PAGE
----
The Rogue Who Rescued Her

 Book 3 in the >Brethren Series

The 3rd Book in the bestselling series, The Brethren by USA Today Bestseller Christi Caldwell!

 Martha Donaldson went from being a nobleman’s wife, and respected young mother, to the scandal of her village. After learning the dark lie perpetuated against her by her ‘husband’, she knows better than to ever trust a man. Her children are her life and she’ll protect them at all costs. When a stranger arrives seeking the post of stable master, everything says to turn him out. So why does she let him stay? 

Lord Sheldon Graham Whitworth has lived with the constant reminders of his many failings. The third son of a duke, he’s long been underestimated: that however, proves a valuable asset as he serves the Brethren, an illustrious division in the Home Office. When Graham’s first mission sees him assigned the role of guard to a young widow and her son, he wants nothing more than to finish quickly and then move on to another, more meaningful assignment. 

Except, as the secrets between them begin to unravel, Martha’s trust is shattered, and Graham is left with the most vital mission he’ll ever face—winning Martha’s heart.

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Chapter 1

Winter, 1821

The world had never thought much of Lord Sheldon Graham Malin Whitworth.

When he was a boy, there’d been no shortage of opportunities for the world—father and brothers included—to remind Graham of his numerous failings: too short, not clever enough, not the best at riding or fencing.

By the time he’d grown to be several inches taller than both his brothers and had become a more skilled rider, fencer, and boxer, those accomplishments had ceased to matter to his father, the Duke of Sutton.

Until Graham had ceased to try and instead learned to live for only his own pleasures.

In what could only be the most clichéd of directions a duke’s second or third son could travel, Graham had contentedly wandered the path of rogue, uncaring about paternal disapproval.

Neither was he one who particularly cared for those all-too-frequent ducal lectures. The latest of which Graham now subjected himself to.

And had been subjecting himself to since he’d entered his father’s office twenty-five minutes earlier.

“Are you even listening to me?” the Duke of Sutton called. The affected shout boomed off the thirty-foot-high ceilings. Of course, Graham’s illustrious father was too distinguished and refined to ever do something so gauche as to actually bellow.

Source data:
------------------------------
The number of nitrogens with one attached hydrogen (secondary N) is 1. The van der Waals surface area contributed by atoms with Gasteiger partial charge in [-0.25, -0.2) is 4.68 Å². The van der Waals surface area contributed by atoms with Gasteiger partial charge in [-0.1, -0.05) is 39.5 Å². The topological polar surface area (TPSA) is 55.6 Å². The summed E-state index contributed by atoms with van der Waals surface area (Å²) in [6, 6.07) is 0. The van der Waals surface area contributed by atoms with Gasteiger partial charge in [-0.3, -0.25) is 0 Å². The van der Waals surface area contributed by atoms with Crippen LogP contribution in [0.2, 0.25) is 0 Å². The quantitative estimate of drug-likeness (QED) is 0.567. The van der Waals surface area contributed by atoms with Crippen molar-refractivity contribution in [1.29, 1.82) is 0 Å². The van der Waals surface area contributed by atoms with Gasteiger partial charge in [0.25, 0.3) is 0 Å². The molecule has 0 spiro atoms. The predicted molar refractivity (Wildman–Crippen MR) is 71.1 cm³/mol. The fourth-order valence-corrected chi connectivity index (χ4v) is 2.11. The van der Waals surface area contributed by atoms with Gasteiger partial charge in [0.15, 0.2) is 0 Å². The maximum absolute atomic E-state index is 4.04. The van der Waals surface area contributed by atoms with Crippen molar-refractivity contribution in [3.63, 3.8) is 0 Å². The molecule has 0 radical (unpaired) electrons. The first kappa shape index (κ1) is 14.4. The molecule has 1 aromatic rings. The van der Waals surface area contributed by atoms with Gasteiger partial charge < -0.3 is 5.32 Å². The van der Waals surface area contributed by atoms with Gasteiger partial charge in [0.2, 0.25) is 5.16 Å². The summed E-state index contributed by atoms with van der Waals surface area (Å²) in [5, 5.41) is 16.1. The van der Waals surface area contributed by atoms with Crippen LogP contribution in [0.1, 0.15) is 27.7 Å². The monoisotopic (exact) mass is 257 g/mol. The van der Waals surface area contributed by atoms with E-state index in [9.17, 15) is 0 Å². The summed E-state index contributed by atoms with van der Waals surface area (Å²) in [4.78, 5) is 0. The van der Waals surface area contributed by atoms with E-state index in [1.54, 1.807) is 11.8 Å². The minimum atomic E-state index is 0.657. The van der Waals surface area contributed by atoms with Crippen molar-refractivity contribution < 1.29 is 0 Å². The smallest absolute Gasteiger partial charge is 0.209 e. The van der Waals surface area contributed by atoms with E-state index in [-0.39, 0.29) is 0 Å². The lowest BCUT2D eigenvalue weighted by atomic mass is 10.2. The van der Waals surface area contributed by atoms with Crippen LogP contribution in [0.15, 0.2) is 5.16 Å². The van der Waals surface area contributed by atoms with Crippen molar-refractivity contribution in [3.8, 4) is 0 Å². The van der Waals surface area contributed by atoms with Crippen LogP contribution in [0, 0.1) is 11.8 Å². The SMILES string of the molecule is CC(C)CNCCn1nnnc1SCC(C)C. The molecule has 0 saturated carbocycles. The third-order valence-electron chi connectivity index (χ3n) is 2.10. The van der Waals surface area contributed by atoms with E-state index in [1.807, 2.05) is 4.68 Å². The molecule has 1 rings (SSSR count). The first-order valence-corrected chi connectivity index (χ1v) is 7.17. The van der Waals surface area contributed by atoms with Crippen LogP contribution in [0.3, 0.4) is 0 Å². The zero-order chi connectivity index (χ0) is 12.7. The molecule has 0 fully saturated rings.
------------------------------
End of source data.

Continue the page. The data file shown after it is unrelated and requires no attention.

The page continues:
“Indeed,” Graham drawled. From where he stood at the duke’s floor-to-ceiling windows overlooking the Kent countryside, Graham glanced at his father in the crystal panes and caught the manner in which his father drew his thick gray brows together. And because Graham knew it would raise the sterling-haired patriarch’s ire, he tossed back a long swallow from the snifter in his hand.

The duke wanted to bellow. It was there in the bulging vein at the right corner of his eye. In Graham’s youth, his father’s slight, uncontrollable twitches had represented a triumph. Now, they meant nothing. They changed nothing.

As always, his father collected himself. “Your mother is having a house party.”

As if to punctuate that statement, a pink carriage rolled down the long graveled drive. “Yes, I see that.” Graham followed it with his gaze until the garish conveyance came to a stop. Liveried servants immediately poured from the front door, scurrying off to greet the just-arrived guests, like mice sprinting along the bowels of the naval ships he’d served on seven years earlier.

“She wanted you here.”

Graham could not fathom why. “Did she?” Oh, it was not that he doubted his mother’s love. In the way of devoted parents, she had bestowed equal affection and regard on each of her three—now two—sons. Even when she had every reason to hate him for the loss of one of her sons, she hadn’t. But taking the grousing from her husband because Graham was around hardly seemed worth the bother.

“She did,” his father said coolly, in tones that betrayed a like confusion.

Graham swirled the remaining contents of his glass.

“I wanted you here, too.”